Creating a Symbolic Link (Windows 10) for Uplay screenshots

If like me you sometimes reformat your computer now and again and as a result end up forgetting to backup your in-game screenshots you’ve taken over time because they’re spread out all over the place, or maybe you just simply like to have all your screenshots together, then this solution should help out.

As of writing there is no option in your Uplay settings to change the directory of where your screenshots are saved. Odd really, but whatever. You can solve this by creating a Symbolic Link and thus pointing the default directory of where Uplay saves those screenshots to your drive or directory of choice.

Simply run Command Prompt (Run as administrator) and type the below command on the line and press enter

mklink /D “C:\Users[USERNAME]\Pictures\Uplay” “D:\Uplay”

Change [USERNAME] to your Windows User account name.

If you’re not sure how to run Command Prompt, simply press the Windows key on your keyboard or press the Windows icon on your task bar which should open your start menu. Type “cmd”, which should automatically search for it. Right click and “Run as administrator”.

You can even create a batch file to avoid all the above, obviously you’ll need to edit the user account name same as above. This is handy for also quickly running batch files that you’ve set up, ready to bring you back to your normal state after a reformat.

Create a text file, renaming the file from .txt to .bat – so you could name it to uplayscreenshotslocationchange.bat add to the file.

mklink /D “C:\Users[USERNAME]\Pictures\Uplay” “D:\Uplay”

Again, making sure to change [USERNAME] to your Windows User account name.

How to download the latest Windows 10 (any version) directly from Microsoft

It’s always best to make sure you’re downloading a legit and untampered version of your operating system you want to use. Here’s a simple three step guide to download a copy of Windows 10 directly from the Microsoft website.

(For a tried and tested method, I used Microsoft Edge web browser, but other browsers also can do the same, as long as yours has a way to simulate a phone).

Step 1) Go to: https://www.microsoft.com/en-us/software-download/windows10

Step 2) Press F12 and go to “Emulation”. Choose browser profile as “Windows Phone”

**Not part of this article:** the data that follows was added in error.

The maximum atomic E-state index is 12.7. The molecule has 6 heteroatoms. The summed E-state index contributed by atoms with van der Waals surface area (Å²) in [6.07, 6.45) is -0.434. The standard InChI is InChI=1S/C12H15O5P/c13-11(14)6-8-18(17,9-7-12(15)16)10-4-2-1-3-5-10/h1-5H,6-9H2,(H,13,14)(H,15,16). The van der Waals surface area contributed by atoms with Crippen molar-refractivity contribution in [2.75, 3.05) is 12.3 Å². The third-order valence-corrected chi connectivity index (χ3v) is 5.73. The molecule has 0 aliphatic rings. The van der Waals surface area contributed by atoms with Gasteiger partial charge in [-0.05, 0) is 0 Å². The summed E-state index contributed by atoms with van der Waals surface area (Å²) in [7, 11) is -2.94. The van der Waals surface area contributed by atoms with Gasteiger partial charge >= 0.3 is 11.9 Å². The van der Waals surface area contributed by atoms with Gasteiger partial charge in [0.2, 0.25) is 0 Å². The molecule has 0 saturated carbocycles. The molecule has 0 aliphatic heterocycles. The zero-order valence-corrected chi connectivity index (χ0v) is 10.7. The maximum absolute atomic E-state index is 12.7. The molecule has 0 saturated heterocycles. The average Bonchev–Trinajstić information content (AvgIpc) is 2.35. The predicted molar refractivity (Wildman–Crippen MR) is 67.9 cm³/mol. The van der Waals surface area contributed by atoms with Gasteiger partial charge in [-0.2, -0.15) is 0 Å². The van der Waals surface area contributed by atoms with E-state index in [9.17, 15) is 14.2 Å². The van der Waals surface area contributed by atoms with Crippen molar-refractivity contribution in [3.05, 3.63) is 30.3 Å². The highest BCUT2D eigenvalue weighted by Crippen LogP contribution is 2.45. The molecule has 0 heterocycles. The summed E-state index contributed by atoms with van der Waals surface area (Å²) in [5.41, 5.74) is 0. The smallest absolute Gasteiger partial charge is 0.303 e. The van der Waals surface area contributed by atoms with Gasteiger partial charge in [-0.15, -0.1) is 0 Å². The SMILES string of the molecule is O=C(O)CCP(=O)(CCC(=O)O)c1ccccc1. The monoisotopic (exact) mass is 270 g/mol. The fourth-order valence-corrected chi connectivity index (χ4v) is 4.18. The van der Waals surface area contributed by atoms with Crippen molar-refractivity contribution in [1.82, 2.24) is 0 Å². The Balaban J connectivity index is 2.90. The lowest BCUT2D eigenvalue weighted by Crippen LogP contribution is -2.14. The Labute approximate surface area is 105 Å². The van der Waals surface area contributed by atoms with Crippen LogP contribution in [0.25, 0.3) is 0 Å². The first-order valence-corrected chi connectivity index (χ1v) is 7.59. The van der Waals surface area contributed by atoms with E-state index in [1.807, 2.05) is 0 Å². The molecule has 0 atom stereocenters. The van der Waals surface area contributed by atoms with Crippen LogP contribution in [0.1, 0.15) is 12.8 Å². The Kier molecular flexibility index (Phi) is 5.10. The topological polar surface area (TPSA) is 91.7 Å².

Step 3) Page should reload and you’ll want to select Windows 10, your preferred language, preferred architecture (32 or 64 bit) and start your download.

Now, you could just load that onto a USB and be on your way (using rufus to create a bootable USB drive), but maybe you want to actually verify what you’ve downloaded? Here’s how:

Download IgorWare Hasher, which basically verifies the files SHA-1, MD5 and CRC32 hashes. Using that you compare it to a known list of verified ISO’s.

You can do that by using heidoc.net/php/myvsdump.php which basically dumps all the hash codes, similar to how MSDN Subscriber Downloads area used to do, but now gets it from my.visualstudio.com – unless you have access, in which case, just go there.

Oh and for your information, “English International” is the British English, supposedly.

Windows 10 startup folder location

The Windows startup folder is essentially a folder which you can place programs (or shortcuts to programs) or scripts that you want to run/open when your window starts. Hence the startup in the name.

To find out your Windows 10 startup folder. You have two options. Use your run command copy paste or type: shell:startup (right click on your start/window icon to bring up the menu).

This should bring you to the folder directly.

C:\Users\Username\AppData\Roaming\Microsoft\Windows\Start Menu\Programs\Startup

If you wish to find your startup folder for all users on the system, you’ll need to instead run shell:common startup, which would bring you to:

C:\ProgramData\Microsoft\Windows\Start Menu\Programs\StartUp